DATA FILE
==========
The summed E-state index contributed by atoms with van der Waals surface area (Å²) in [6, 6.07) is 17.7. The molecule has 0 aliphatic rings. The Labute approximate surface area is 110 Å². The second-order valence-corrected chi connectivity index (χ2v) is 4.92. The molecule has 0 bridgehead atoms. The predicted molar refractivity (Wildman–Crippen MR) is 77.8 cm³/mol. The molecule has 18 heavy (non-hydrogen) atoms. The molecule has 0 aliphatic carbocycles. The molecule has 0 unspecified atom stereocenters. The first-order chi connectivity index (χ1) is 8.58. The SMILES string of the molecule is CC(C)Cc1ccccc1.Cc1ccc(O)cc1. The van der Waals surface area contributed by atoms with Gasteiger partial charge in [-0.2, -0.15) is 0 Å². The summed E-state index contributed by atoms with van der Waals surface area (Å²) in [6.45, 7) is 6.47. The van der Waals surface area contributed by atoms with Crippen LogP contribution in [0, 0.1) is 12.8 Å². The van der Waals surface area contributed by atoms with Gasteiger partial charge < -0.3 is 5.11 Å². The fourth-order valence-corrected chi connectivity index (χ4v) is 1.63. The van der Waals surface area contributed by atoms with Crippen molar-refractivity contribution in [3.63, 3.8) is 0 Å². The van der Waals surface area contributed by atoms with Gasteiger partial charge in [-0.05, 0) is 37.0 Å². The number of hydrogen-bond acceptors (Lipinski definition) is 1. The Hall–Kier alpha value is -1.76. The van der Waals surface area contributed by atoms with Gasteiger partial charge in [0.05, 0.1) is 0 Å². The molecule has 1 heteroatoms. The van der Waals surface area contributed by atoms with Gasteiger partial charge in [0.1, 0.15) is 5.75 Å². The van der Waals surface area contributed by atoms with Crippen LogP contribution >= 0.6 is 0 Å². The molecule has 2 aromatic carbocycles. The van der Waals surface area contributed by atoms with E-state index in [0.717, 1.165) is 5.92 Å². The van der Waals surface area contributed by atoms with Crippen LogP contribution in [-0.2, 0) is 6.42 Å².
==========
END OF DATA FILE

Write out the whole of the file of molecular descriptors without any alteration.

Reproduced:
The summed E-state index contributed by atoms with van der Waals surface area (Å²) in [6, 6.07) is 17.7. The molecule has 0 aliphatic rings. The Labute approximate surface area is 110 Å². The second-order valence-corrected chi connectivity index (χ2v) is 4.92. The molecule has 0 bridgehead atoms. The predicted molar refractivity (Wildman–Crippen MR) is 77.8 cm³/mol. The molecule has 18 heavy (non-hydrogen) atoms. The molecule has 0 aliphatic carbocycles. The molecule has 0 unspecified atom stereocenters. The first-order chi connectivity index (χ1) is 8.58. The SMILES string of the molecule is CC(C)Cc1ccccc1.Cc1ccc(O)cc1. The van der Waals surface area contributed by atoms with Gasteiger partial charge in [-0.2, -0.15) is 0 Å². The summed E-state index contributed by atoms with van der Waals surface area (Å²) in [6.45, 7) is 6.47. The van der Waals surface area contributed by atoms with Crippen LogP contribution in [0, 0.1) is 12.8 Å². The van der Waals surface area contributed by atoms with Gasteiger partial charge < -0.3 is 5.11 Å². The fourth-order valence-corrected chi connectivity index (χ4v) is 1.63. The van der Waals surface area contributed by atoms with Crippen molar-refractivity contribution in [3.63, 3.8) is 0 Å². The van der Waals surface area contributed by atoms with Gasteiger partial charge in [-0.05, 0) is 37.0 Å². The number of hydrogen-bond acceptors (Lipinski definition) is 1. The Hall–Kier alpha value is -1.76. The van der Waals surface area contributed by atoms with Gasteiger partial charge in [0.05, 0.1) is 0 Å². The molecule has 1 heteroatoms. The van der Waals surface area contributed by atoms with Gasteiger partial charge in [0.1, 0.15) is 5.75 Å². The van der Waals surface area contributed by atoms with Crippen LogP contribution >= 0.6 is 0 Å². The molecule has 2 aromatic carbocycles. The van der Waals surface area contributed by atoms with E-state index in [0.717, 1.165) is 5.92 Å². The van der Waals surface area contributed by atoms with Crippen LogP contribution in [-0.2, 0) is 6.42 Å².